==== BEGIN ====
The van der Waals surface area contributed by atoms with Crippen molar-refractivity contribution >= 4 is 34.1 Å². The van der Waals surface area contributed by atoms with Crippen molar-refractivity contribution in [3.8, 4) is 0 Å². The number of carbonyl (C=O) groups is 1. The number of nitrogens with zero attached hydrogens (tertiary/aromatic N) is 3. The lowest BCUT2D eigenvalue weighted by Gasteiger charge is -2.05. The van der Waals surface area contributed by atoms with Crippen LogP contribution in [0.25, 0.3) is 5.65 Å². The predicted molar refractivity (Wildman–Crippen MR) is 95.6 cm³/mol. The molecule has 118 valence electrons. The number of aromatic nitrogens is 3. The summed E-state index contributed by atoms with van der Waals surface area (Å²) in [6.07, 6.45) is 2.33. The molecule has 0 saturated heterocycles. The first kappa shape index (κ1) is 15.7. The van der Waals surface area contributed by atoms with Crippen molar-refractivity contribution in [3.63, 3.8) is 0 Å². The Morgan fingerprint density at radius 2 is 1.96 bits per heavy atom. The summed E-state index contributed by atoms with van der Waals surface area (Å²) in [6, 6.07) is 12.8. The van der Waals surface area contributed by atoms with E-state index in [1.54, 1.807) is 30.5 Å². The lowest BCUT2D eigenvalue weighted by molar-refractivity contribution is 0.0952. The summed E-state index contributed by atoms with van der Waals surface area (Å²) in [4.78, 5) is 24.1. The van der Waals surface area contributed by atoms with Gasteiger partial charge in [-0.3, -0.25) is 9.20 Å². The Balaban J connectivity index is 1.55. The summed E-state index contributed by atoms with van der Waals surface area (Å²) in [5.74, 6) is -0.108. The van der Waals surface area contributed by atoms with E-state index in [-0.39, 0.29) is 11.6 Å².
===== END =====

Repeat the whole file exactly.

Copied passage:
The van der Waals surface area contributed by atoms with Crippen molar-refractivity contribution >= 4 is 34.1 Å². The van der Waals surface area contributed by atoms with Crippen molar-refractivity contribution in [3.8, 4) is 0 Å². The number of carbonyl (C=O) groups is 1. The number of nitrogens with zero attached hydrogens (tertiary/aromatic N) is 3. The lowest BCUT2D eigenvalue weighted by Gasteiger charge is -2.05. The van der Waals surface area contributed by atoms with Crippen LogP contribution in [0.25, 0.3) is 5.65 Å². The predicted molar refractivity (Wildman–Crippen MR) is 95.6 cm³/mol. The molecule has 118 valence electrons. The number of aromatic nitrogens is 3. The summed E-state index contributed by atoms with van der Waals surface area (Å²) in [6.07, 6.45) is 2.33. The molecule has 0 saturated heterocycles. The first kappa shape index (κ1) is 15.7. The van der Waals surface area contributed by atoms with Crippen molar-refractivity contribution in [3.63, 3.8) is 0 Å². The Morgan fingerprint density at radius 2 is 1.96 bits per heavy atom. The summed E-state index contributed by atoms with van der Waals surface area (Å²) in [6, 6.07) is 12.8. The van der Waals surface area contributed by atoms with E-state index in [1.54, 1.807) is 30.5 Å². The lowest BCUT2D eigenvalue weighted by molar-refractivity contribution is 0.0952. The summed E-state index contributed by atoms with van der Waals surface area (Å²) in [4.78, 5) is 24.1. The van der Waals surface area contributed by atoms with Gasteiger partial charge in [-0.3, -0.25) is 9.20 Å². The Balaban J connectivity index is 1.55. The summed E-state index contributed by atoms with van der Waals surface area (Å²) in [5.74, 6) is -0.108. The van der Waals surface area contributed by atoms with E-state index in [-0.39, 0.29) is 11.6 Å².